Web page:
\displaystyle P(Y=k)=\binom{r+k-1}{k} \ p^r (1-p)^k \ \ \ \ \ \ k=0,1,2,\cdots

The following is the same probability function with the binomial coefficient explicitly written out.

    \displaystyle  P(Y=k)=\left\{ \begin{array}{ll}                     \displaystyle  p^r &\ k=0 \\           \text{ } & \text{ } \\           \displaystyle  \frac{(k-1+r) \cdots (1+r) r}{k!} \ p^r \ (1-p)^k &\ k=1,2,\cdots           \end{array} \right.

For either of the above versions, the mean and variance are:

    \displaystyle E(Y)=\frac{r (1-p)}{p}

    \displaystyle Var(Y)=\frac{r (1-p)}{p^2}

Another formulation of the negative binomial distribution is that it is a Poisson-gamma mixture. The following is the probability function.

    \displaystyle  P(Y=k)=\left\{ \begin{array}{ll}                     \displaystyle  \biggl(\frac{1}{\beta+1} \biggr)^r &\ k=0 \\           \text{ } & \text{ } \\           \displaystyle  \frac{(k-1+r) \cdots (1+r) r}{k!} \ \biggl(\frac{1}{\beta+1} \biggr)^r \biggl(\frac{\beta}{\beta+1} \biggr)^k &\ k=1,2,\cdots           \end{array} \right.

It is still a 2-parameter discrete distribution. The parameters r and \beta originate from the parameters of the gamma distribution in the Poisson-gamma mixture. The mean and variance are:

    \displaystyle E(Y) = r \ \beta

    \displaystyle Var(Y)=r \ \beta \ (1+\beta)

The negative binomial distribution has been discussed at length in blog posts in several companion blogs. For the natural interpretation of negative binomial distribution based on counting the number of failures until the rth success, see this blog post. This is an excellent introduction.

For the general version of the negative binomial distribution where the parameter r can be any positive real number, see this blog post.

For the version of negative binomial distribution from a Poisson-Gamma mixture point of view, see this blog post.

This blog post has additional facts about the negative binomial distribution. This blog post summarizes the various versions as well as focusing on the calculation of probabilities.

More Counting Distributions

The three counting distributions – Poisson, binomial and negative binomial – provide a versatile tool kit in modeling the number of random events such as losses to the insured or claims to the insurer. The tool kit can be greatly expanded by modifying these three distributions to generate additional distributions. The new distributions belong to the (a,b,0) and (a,b,1) classes. This topic is discussed in the subsequent posts.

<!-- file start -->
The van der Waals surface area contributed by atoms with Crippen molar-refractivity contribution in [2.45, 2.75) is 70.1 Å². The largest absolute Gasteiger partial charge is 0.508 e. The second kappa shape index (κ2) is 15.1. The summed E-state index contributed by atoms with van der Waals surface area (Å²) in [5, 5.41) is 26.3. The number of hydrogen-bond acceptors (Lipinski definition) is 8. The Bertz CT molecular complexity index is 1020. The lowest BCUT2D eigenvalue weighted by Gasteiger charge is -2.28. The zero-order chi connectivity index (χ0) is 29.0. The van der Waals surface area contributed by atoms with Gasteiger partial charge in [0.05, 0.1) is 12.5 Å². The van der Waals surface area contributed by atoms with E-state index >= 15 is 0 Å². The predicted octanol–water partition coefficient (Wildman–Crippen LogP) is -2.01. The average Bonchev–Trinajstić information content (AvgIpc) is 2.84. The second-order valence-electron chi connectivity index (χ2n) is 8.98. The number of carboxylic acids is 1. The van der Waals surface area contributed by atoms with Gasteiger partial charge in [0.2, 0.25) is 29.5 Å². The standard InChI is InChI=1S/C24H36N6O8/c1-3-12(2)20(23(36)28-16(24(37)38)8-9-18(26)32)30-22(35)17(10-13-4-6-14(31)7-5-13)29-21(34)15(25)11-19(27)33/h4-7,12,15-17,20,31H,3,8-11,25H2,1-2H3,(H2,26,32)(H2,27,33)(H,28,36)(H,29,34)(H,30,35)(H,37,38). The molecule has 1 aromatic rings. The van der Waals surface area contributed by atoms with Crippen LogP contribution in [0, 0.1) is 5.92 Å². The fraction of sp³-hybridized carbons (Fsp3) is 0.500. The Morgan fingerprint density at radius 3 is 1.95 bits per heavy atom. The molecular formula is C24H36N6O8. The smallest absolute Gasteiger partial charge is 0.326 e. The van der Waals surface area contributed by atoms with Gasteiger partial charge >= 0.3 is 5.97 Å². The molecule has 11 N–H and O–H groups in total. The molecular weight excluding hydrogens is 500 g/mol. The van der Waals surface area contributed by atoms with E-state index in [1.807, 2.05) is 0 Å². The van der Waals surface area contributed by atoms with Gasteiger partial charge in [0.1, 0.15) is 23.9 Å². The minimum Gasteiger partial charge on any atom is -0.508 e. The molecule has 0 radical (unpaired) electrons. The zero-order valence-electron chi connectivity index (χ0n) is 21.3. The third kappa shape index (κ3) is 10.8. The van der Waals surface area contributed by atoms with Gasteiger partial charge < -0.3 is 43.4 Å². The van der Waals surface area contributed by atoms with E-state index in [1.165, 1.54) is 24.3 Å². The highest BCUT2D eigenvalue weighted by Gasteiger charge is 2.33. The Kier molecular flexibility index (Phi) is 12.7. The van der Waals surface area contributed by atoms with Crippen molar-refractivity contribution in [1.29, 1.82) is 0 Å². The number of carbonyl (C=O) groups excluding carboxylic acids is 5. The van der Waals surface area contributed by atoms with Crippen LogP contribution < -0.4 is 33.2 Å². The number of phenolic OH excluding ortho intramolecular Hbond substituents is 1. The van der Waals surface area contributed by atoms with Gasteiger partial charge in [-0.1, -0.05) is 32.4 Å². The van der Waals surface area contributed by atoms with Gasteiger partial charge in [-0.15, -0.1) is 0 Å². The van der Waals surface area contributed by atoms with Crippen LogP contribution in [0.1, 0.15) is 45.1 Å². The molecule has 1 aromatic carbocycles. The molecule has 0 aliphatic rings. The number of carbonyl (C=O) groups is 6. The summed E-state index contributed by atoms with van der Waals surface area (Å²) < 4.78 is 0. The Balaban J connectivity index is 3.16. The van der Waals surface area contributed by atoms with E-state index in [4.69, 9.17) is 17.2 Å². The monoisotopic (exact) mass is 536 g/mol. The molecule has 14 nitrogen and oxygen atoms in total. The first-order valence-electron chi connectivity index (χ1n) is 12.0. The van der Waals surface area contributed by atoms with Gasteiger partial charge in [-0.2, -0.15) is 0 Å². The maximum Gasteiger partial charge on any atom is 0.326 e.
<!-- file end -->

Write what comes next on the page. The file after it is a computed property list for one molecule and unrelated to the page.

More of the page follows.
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An introduction to risk measures

This post is an introduction to measures of risk. Examples of risk measures are considered. The post also focuses on coherent risk measures, which possess several desirable properties for risk measures.

In actuarial applications, an important focus is on developing loss distributions for insurance products. When the loss distribution is a probability based model, we can also use the model to derive a description of risk. Often times, a measure of risk is given by one number that describes the level of exposure to risk. One example of a measure of risk is value-at-risk (VaR), discussed here, which can quantify the likelihood of an adverse outcome. VaR can then be used to determine the amount of capital required to withstand such adverse outcomes. Actuaries and risk managers along with investors, regulators and rating agencies are particularly interested in using VaR and other measures of risk to quantify the ability of an enterprise to withstand various potential adverse events.

Two important examples of measures of risk – value-at-risk and tail-value-at-risk – have been discussed in this previous post.

Examples of Risk Measures

A measure of risk (or a risk measure) is a mapping that maps a given loss distribution to the real numbers. In a general discussion, we use the Greek letter \rho to denote the mapping. For example, if X is the random variable that describes the losses, then \rho(X) is a number that is intended to quantify the risk exposure. We first look at some examples.

Example 1 (Premium Principles)
Some of the early risk measures in actuarial science were based on the so called premium principles. The purpose is to develop an appropriate premium to charge for a given risk. The following gives several risk measures based on premium principles.

    \rho(X)=E[X] ………………………………………………….(Equivalence Principle)

    \rho(X)=(1+k) \ E[X] ……………………………………….(Expected Value Principle)

    \rho(X)=E[X]+ k \ Var(X)…………………………………(Variance Principle)